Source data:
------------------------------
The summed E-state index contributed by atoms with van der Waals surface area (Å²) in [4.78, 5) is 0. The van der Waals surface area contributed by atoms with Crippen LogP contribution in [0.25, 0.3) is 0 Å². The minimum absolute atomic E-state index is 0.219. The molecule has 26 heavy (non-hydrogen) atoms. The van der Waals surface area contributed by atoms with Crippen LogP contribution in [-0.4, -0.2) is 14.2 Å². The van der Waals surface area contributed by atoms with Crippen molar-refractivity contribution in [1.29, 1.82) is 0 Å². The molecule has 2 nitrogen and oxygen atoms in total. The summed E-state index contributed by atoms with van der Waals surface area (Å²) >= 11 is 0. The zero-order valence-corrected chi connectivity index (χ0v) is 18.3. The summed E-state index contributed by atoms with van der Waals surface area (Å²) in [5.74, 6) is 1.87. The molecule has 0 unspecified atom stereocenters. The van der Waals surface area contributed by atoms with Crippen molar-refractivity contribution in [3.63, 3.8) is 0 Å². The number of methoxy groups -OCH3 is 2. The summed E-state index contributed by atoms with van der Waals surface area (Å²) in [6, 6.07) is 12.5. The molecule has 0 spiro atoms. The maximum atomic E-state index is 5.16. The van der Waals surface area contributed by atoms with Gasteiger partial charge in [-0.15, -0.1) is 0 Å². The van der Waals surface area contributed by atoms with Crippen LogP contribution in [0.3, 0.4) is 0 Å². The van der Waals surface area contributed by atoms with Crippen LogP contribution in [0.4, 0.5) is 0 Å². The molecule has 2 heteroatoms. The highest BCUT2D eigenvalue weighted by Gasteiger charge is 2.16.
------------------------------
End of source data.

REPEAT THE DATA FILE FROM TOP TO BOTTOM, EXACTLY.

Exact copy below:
The summed E-state index contributed by atoms with van der Waals surface area (Å²) in [4.78, 5) is 0. The van der Waals surface area contributed by atoms with Crippen LogP contribution in [0.25, 0.3) is 0 Å². The minimum absolute atomic E-state index is 0.219. The molecule has 26 heavy (non-hydrogen) atoms. The van der Waals surface area contributed by atoms with Crippen LogP contribution in [-0.4, -0.2) is 14.2 Å². The van der Waals surface area contributed by atoms with Crippen molar-refractivity contribution in [1.29, 1.82) is 0 Å². The molecule has 2 nitrogen and oxygen atoms in total. The summed E-state index contributed by atoms with van der Waals surface area (Å²) >= 11 is 0. The zero-order valence-corrected chi connectivity index (χ0v) is 18.3. The summed E-state index contributed by atoms with van der Waals surface area (Å²) in [5.74, 6) is 1.87. The molecule has 0 unspecified atom stereocenters. The van der Waals surface area contributed by atoms with Crippen molar-refractivity contribution in [3.63, 3.8) is 0 Å². The number of methoxy groups -OCH3 is 2. The summed E-state index contributed by atoms with van der Waals surface area (Å²) in [6, 6.07) is 12.5. The molecule has 0 spiro atoms. The maximum atomic E-state index is 5.16. The van der Waals surface area contributed by atoms with Gasteiger partial charge in [-0.15, -0.1) is 0 Å². The van der Waals surface area contributed by atoms with Crippen LogP contribution in [0.3, 0.4) is 0 Å². The van der Waals surface area contributed by atoms with Crippen LogP contribution in [0.4, 0.5) is 0 Å². The molecule has 2 heteroatoms. The highest BCUT2D eigenvalue weighted by Gasteiger charge is 2.16.